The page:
Key Opinion Leaders at the AAO Congress. Who stuck to the rules?
I attended the virtual AAO Congress this year. Several Key Opinion Leaders spoke at the meeting. I thought that I should “fact check” some of them. Here is what I found.
Dealing with a conflict of interest
While it is common for Key Opinion Leaders to sell their companies’ products on the trading floor, some of them appear on the meetings’ main programmes. While they may have interesting and relevant things to tell us. We need to be aware that companies pay them to promote products. It is, therefore, incumbent on them to declare their conflicts when they speak. This simple step lets us consider their presentation and recommendations in the light of any conflict.
Many orthodontic societies recognise this. For example, the AAO requires that all speakers complete a conflict-of-interest declaration. They also require that they make a positive or negative declaration on a slide at the beginning of their presentation. These requirements are obvious.
I have written about Key Opinion Leaders in the past, and I have always emphasised that there is nothing wrong with being a KOL as long as a conflict is declared and they underpin their claims with research evidence. However, in the absence of evidence, there is nothing wrong with making claims based upon their clinical experience. However, they should be clear about this.
What did I find?
If we consider conflicts and evidence, how did the Key Opinion Leaders do at the meeting? I decided to look at three factors when I viewed their presentations. These were:
- Did they declare a conflict of interest in the lecture?
- Did they make a claim the benefits of a product that was not evidence-based?
- Was their presentation predominantly clinical tips etc.?
I decided to stick to the major KOLs. These were Drs Chang (Ormco), Nicozisis (Invisalign), Dayan (Invisalign), Moshiri (Invisalign), Frost (Ormco) and Carriere (HSO).
He declared a conflict of interest in the presentation. His presentation was his usual style. He did not make any claims for the benefits of the products.
Declared interest at the start. He talked about early treatment with Invisalign and showed a series of cases that he had treated early. He explained that he could not have done this treatment with braces. I thought that this was interesting. Significantly, he did not over-promote Invisalign. I felt that his enthusiasm for early treatment with Invisalign reflected his clinical experience with this treatment method. However, I could have done all the cases with braces. I am sure that this is a reflection of our different clinical experiences.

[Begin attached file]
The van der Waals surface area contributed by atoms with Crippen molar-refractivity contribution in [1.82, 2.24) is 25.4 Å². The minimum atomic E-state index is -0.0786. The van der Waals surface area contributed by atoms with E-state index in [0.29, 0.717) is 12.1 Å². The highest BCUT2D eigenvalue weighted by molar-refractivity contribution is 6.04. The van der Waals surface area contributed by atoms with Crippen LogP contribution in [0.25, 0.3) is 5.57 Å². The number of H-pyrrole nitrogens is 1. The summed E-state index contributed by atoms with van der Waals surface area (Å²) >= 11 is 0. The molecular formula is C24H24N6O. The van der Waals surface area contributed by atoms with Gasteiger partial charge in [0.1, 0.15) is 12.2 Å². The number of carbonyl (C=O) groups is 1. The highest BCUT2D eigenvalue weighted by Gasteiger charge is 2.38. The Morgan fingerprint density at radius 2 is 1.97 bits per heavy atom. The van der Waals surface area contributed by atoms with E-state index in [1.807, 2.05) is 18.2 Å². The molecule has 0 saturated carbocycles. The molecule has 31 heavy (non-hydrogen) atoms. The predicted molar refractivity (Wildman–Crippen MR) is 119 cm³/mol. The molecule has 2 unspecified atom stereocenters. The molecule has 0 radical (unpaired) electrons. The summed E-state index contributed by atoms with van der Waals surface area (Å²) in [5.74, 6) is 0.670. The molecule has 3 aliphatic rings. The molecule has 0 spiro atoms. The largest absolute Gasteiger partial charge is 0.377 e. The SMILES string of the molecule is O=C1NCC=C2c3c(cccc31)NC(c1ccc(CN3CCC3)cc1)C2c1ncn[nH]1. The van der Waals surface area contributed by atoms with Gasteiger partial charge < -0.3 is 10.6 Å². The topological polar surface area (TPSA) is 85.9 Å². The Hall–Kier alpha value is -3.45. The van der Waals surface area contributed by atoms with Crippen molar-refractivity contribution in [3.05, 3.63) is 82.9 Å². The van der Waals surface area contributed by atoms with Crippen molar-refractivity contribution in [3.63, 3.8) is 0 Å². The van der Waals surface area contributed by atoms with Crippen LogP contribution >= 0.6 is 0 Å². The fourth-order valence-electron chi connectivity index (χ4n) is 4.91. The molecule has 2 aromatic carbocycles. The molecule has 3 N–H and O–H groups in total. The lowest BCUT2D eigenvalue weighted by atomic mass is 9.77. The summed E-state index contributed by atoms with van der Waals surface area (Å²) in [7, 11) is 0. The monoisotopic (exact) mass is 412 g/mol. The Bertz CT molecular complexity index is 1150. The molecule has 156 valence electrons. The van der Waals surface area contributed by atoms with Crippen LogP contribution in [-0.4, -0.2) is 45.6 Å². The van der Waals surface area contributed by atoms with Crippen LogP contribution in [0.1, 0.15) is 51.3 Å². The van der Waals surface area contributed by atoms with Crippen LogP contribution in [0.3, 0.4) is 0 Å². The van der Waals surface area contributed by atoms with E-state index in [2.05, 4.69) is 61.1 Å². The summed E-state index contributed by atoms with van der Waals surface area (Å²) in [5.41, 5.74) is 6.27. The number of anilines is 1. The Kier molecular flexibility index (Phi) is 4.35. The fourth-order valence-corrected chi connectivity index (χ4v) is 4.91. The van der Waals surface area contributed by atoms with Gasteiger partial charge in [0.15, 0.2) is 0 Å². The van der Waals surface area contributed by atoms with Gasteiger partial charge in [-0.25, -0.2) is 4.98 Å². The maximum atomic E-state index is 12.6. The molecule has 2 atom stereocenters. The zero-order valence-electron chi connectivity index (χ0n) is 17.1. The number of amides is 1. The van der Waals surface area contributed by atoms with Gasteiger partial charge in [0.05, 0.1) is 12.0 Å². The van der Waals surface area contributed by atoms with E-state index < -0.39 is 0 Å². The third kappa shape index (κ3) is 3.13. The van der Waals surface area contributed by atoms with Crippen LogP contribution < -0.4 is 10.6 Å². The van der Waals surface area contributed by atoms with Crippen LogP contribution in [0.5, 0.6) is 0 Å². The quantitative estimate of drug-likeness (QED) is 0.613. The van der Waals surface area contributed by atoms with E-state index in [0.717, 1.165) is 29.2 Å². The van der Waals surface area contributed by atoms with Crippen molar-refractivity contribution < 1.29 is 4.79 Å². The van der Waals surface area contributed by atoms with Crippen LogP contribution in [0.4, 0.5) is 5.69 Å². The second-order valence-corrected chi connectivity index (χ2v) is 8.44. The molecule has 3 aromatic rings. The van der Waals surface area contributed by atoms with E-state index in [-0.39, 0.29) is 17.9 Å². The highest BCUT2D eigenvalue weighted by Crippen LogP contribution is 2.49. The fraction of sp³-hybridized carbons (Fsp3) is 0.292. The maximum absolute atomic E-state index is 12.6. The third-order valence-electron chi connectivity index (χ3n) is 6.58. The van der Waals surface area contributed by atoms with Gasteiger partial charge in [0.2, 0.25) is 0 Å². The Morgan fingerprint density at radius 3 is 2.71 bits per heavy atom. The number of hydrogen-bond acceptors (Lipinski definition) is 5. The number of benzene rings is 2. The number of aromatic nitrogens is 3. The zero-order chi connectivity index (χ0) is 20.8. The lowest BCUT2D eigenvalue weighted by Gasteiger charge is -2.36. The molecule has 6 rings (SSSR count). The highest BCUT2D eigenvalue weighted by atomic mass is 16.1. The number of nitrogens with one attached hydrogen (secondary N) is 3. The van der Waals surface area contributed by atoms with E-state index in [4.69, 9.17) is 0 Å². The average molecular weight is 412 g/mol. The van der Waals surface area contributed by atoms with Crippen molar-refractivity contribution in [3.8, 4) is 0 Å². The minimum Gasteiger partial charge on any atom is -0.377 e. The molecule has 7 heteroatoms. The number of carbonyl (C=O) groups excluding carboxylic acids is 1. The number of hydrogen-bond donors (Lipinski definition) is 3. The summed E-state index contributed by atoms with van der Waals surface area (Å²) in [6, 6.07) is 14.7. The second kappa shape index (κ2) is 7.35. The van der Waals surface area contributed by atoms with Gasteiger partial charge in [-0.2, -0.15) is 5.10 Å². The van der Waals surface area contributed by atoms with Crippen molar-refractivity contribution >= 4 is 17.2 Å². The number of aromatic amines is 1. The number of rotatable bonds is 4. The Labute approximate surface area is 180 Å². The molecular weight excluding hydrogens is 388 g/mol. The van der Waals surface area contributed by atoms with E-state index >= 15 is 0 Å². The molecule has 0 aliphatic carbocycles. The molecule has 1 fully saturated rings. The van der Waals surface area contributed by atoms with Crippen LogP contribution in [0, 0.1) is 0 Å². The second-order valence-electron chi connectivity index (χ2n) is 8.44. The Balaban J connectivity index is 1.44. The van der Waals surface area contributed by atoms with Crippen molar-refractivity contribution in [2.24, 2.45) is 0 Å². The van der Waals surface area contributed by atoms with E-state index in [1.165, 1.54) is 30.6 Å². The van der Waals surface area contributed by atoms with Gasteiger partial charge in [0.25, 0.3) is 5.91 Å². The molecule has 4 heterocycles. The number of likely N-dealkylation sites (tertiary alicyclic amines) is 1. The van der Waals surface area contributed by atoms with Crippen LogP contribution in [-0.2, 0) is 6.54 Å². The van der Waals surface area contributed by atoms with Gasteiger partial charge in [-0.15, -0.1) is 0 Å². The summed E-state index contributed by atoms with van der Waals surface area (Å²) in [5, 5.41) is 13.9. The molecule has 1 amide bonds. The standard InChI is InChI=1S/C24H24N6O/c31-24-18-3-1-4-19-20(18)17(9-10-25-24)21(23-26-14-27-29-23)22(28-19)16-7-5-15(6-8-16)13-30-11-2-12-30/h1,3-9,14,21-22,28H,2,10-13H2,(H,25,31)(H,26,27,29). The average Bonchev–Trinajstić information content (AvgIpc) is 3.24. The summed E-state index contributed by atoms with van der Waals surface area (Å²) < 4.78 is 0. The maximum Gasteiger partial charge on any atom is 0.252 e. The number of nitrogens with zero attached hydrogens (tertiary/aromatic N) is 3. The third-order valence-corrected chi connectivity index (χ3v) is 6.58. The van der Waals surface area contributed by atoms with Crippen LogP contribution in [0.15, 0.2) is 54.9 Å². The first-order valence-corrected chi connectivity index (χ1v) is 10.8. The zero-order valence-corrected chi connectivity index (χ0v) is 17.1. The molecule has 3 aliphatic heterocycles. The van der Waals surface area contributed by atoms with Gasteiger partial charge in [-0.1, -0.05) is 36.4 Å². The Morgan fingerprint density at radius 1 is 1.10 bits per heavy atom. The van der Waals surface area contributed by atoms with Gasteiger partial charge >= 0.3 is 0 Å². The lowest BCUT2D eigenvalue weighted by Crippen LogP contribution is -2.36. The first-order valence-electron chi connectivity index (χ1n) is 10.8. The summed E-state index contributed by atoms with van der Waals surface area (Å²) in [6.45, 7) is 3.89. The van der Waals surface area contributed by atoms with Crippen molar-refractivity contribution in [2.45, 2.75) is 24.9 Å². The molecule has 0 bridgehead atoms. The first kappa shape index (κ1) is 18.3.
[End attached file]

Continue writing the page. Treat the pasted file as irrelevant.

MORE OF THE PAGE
Declared an interest. He talked about alternatives to ideal treatment with aligners. However, he made no claims for the benefits of any product.
Declared an interest in his first slides. Really interesting presentation on using aligners for orthognathic treatment. Nicely treated cases and no claims for the product.
No declaration in the lecture. His presentation was on using lasers for gingival contouring. This subject was interesting, and he gave many clinical tips. However, he did not make any claims for any product.
He did not declare an interest at the start of the lecture. He made multiple claims for the Carriere Motion appliance. These included
- It decreases treatment complexity.
- The appliance brings the mandible forwards.
- It repositions TMD structures.
- Somehow, it reduces the pressure of the upper lip on incisors.
- It improves the airway.
- Finally, it preserves maxillary volume.
There is no robust research evidence to support these claims. I have discussed this before in this blog post.
What did I think?
When I initially viewed the programme for the meeting, I was concerned that there were several KOLs speaking. Furthermore, I have been somewhat critical of them for not declaring an interest on social media etc. I was, therefore, impressed that most of them reported a conflict as the AAO had instructed.
When I looked at the talks’ content, nearly all of them based their presentation on clinical cases and tips. Notably, almost all of them did not make claims for the effects of appliances that the companies pay them to sell.
The only person who made unsubstantiated claims and did not make any disclosure in his presentation was Dr Carriere. The Carriere appliance has been featured in my blog posts before. In many, ways it was a shame that Dr Carriere made the same claims. I will leave it to you and congress organisers to come to your own opinion on this.
Emeritus Professor of Orthodontics, University of Manchester, UK.